Issue: April 19, 2008

Should I trim lower leaves from tomatoes when planting?


Do you have to trim the lower branches off of a tomato before you plant it or can you just plant it?


I suspect you are asking if the lower leaves should be removed from the tomato stem when you plant tomatoes. Tomato plants have leaves with large petioles and many leaflets, so these leaves look much like stems. However, they cannot grow any further because they are leaves and have no buds. If you are planning to plant the tomato plants deeply (tomatoes can form roots along the stem if it is buried), then you should remove the leaves. However, this is not critical. If the leaves are buried, they will not be able to photosynthesize, so they will be of no benefit to the plant.

If you have very large tomato plants that have actually begun to grow branches (with buds to allow continued elongation), then you may leave them if the growing point will be above ground after you plant them. If these stems will be completely buried, they are probably better removed to make sure that no disease enters the plant as these stems decay.

In other regions of the country, removal of secondary branches even above the ground is recommended. This results in earlier, fewer, but larger tomato fruit. In our extremely high light conditions, this may result in sunscald damage to the fruit because removing stems removes leaves. In New Mexico, the greater number of leaves on the plant (due to additional stems) provides shade to protect the tomato fruit from our intense sunlight. For this reason, I do not prune the secondary stems from my tomato plants.

Prune lilacs, forsythia, and other spring blooming shrubs after flowering.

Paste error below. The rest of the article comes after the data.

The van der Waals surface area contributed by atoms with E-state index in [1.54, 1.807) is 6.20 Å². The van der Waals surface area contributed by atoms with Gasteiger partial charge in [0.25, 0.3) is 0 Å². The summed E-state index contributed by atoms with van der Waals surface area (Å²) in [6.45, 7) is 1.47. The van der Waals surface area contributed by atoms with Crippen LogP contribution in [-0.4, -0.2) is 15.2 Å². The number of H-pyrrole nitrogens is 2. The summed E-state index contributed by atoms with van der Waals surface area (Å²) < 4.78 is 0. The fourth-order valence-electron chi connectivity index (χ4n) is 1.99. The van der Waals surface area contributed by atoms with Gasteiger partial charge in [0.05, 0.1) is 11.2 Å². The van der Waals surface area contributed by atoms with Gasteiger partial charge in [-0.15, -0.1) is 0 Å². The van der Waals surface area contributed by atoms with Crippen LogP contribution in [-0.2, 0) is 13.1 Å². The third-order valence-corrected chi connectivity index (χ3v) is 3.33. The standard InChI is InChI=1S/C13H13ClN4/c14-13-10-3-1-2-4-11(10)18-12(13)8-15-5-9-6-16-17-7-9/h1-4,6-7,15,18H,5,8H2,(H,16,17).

In last week's column you said that now was the worst time to prune trees. Is this true for shrubs? I have always pruned my lilacs after they flowered.


Thank you for allowing me to continue this discussion. By maximizing the loss of stored food needed for plant growth, spring pruning can cause problems for many trees and shrubs. However, pruning early spring blooming plants in the winter removes their flowers (the reason we grow these plants). The lilacs and forsythias are examples of plants that are usually pruned in the spring after flowering. This pruning should only be to remove spent blossoms to prevent them from forming seeds. More extensive pruning than this will be more debilitating. However, when it is necessary to prune for safety reasons, proper pruning techniques and pruning only as much as needed will minimize the negative effects of this pruning.

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Marisa Y. Thompson, PhD, is the Extension Horticulture Specialist, in the Department of Extension Plant Sciences at the New Mexico State University Los Lunas Agricultural Science Center, email:, office: 505-865-7340, ext. 113.


For more gardening information, visit the NMSU Extension Horticulture page at Desert Blooms and the NMSU Horticulture Publications page.

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